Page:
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Exercise 1: Logistic Regression

This course consists of videos and programming exercises to teach you about unsupervised feature learning and deep learning. The exercises are designed to give you hands-on, practical experience for getting these algorithms to work. To get the most out of this course, you should watch the videos and complete the exercises in the order in which they are listed.

This first exercise will give you practice with logistic regression. These exercises have been extensively tested with Matlab, but they should also work in Octave, which has been called a "free version of Matlab." If you are using Octave, be sure to install the Image package as well (available for Windows as an option in the installer, and available for Linux from Octave-Forge ).

Download ex1Data.zip, and extract the files from the zip file. If you're using Matlab or Octave, the data you'll need for this exercise is contained in x.dat and y.dat. Each row of the $x$ matrix corresponds to one training example ( $x^{(i)} \in {\mathbb R}^2$), and the corresponding row of $y$ is the class label. This dataset has ALT= training examples.

  1. 1. Batch gradient descent

    In this first problem, you'll implement logistic regression using batch gradient descent.

    1. (a) Recall that the logistic regression model is
h_{w,b}(x) = \frac{1}{1+\exp(-w^Tx - b)}, \nonumber

      and the batch gradient descent update rule is

w_j &:=& w_j - \alpha \frac{1}{m} \sum_{i=1}^m (h_{w,b}(x^{(i)...
... - \alpha \frac{1}{m} \sum_{i=1}^m (h_{w,b}(x^{(i)}) - y^{(i)}).

      Here, we are not using weight decay. Implement batch gradient descent, and use it to find a good setting of $w \in {\mathbb R}^2$ and $b \in {\mathbb R}$. Choose a reasonable value of $\alpha$ yourself, and note down the values of $w$ and $b$ found by your algorithm. (To verify that your implementation is correct, later we'll ask you to check your values of $w$ and $b$ against ours.)

    2. (b) Plot $J(w,b)$ as a function of the number of iterations, and verify convergence of your algorithm. The objective function is given by
J(w,b) =
\frac{1}{m} \left(
\sum_{i=1}^m -y^{(i)} \log h_{w...
-(1-y^{(i)}) \log (1 - h_{w,b}(x^{(i)}) ) \right). \nonumber

      In addition to generating this plot using the value of $\alpha$ that you had chosen, also repeat this exercise (re-initializaing gradient descent to $w = \vec{0}, b=0$ each time) using $\alpha = 0.01, 1$ and $20$.

    1. 2. Practice with stochastic gradient descent

    2. (a) Implement stochastic gradient descent for the same logistic regression model as Question 1. For now, leave the data in the original ordering, and do not shuffle the data. Recall that the stochastic descent learning algorithm is:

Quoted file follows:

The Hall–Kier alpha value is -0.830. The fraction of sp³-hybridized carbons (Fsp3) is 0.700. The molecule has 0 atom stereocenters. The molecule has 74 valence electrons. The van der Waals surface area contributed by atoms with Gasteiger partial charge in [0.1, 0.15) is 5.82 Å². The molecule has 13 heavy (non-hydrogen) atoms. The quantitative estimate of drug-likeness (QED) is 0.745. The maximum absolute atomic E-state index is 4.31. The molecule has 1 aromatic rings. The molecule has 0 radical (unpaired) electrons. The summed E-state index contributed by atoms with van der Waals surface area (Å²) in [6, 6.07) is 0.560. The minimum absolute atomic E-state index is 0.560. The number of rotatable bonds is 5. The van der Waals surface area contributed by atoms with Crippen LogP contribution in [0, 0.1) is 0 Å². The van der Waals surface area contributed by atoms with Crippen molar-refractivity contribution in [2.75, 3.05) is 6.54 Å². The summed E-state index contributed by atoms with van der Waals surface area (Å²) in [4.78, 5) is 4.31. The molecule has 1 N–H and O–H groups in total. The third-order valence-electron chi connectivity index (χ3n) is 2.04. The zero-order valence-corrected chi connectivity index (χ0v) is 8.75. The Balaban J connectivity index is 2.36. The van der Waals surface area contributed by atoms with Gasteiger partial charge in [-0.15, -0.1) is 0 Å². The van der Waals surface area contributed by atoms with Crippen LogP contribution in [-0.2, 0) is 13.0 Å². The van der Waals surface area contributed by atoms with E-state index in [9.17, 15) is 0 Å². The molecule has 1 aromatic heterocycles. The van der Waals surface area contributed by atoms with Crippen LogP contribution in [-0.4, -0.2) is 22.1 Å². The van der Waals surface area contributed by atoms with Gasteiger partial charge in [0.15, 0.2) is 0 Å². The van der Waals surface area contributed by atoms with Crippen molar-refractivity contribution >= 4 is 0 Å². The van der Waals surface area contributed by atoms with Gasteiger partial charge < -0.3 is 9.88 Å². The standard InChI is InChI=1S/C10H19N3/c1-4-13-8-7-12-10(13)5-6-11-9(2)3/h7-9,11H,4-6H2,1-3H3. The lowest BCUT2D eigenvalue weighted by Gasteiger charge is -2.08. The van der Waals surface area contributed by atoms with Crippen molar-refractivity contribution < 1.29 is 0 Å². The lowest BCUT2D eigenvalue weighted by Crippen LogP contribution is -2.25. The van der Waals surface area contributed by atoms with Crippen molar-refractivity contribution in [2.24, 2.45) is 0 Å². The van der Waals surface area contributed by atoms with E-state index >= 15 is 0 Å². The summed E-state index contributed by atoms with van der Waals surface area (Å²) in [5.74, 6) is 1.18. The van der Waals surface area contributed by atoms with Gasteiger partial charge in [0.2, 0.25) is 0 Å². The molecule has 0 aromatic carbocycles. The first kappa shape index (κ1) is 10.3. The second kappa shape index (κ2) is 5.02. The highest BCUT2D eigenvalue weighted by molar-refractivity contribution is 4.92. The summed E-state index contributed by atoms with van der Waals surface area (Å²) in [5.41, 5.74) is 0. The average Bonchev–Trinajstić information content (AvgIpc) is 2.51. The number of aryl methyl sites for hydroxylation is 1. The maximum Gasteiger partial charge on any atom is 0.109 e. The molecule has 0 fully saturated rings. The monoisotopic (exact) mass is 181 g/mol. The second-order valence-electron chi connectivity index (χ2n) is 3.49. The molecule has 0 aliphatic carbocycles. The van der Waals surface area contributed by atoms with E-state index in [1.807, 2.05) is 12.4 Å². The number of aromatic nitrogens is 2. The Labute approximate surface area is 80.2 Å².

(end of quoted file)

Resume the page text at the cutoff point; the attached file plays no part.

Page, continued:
$b := b - \alpha (h_{w,b}(x^{(i)})-y^{(i)})$

      Initialize $w = \vec{0}, b=0$, use a learning rate of $\alpha = 0.01$, and run stochastic gradient descent so that it loops through your entire training set 5 times (i.e., execute the outerloop above 5 times; since you have 2,000 training examples, this corresponds to 10,000 iterations of stochastic gradient descent).

      Run stochastic gradient descent, and plot the parameter $b$ as a function of the number of iterations taken. In other words, draw a plot with 10,000 points, where the horizontal axis is the number of iterations of stochastic gradient descent taken, and the vertical axis is the value of your parameter $b$ after that many iterations. (Note that one "iteration" means performing a single update using a single training example, not taking 5 updates using all of your training set.) Do you see this plot having a ``wavy'' appearance? What do you think causes this?

    3. (b) Repeat the previous problem, but now shuffle the training set first. If you are using Matlab/Octave, you can use the randperm command. Specifically, randperm(2000) generates a random permutation of the integers from 1 to 2000. Thus, this series of commands will shuffle your data:

      myperm = randperm(2000);
      shuffledX = x(myperm, :);
      shuffledY = y(myperm);

      Re-run stochastic gradient descent using the shuffled data, and replot $b$ as a function of the number of iterations. How is this plot different from the previous one? Note down the values of $w$ and $b$ that you get.

    4. (c) Use an exponentially-weighted average to keep track of an online estimate of $J(w,b)$ while stochastic gradient descent is running, and plot this online estimate as a function of the number of iterations. Recall that the online estimate is obtained by initializing $\hat{J} = 0$, and then updating it (on each iteration of stochastic gradient descent) using a formula such as

      Feel free also to play with the parameters ``0.999'' and ``0.001.''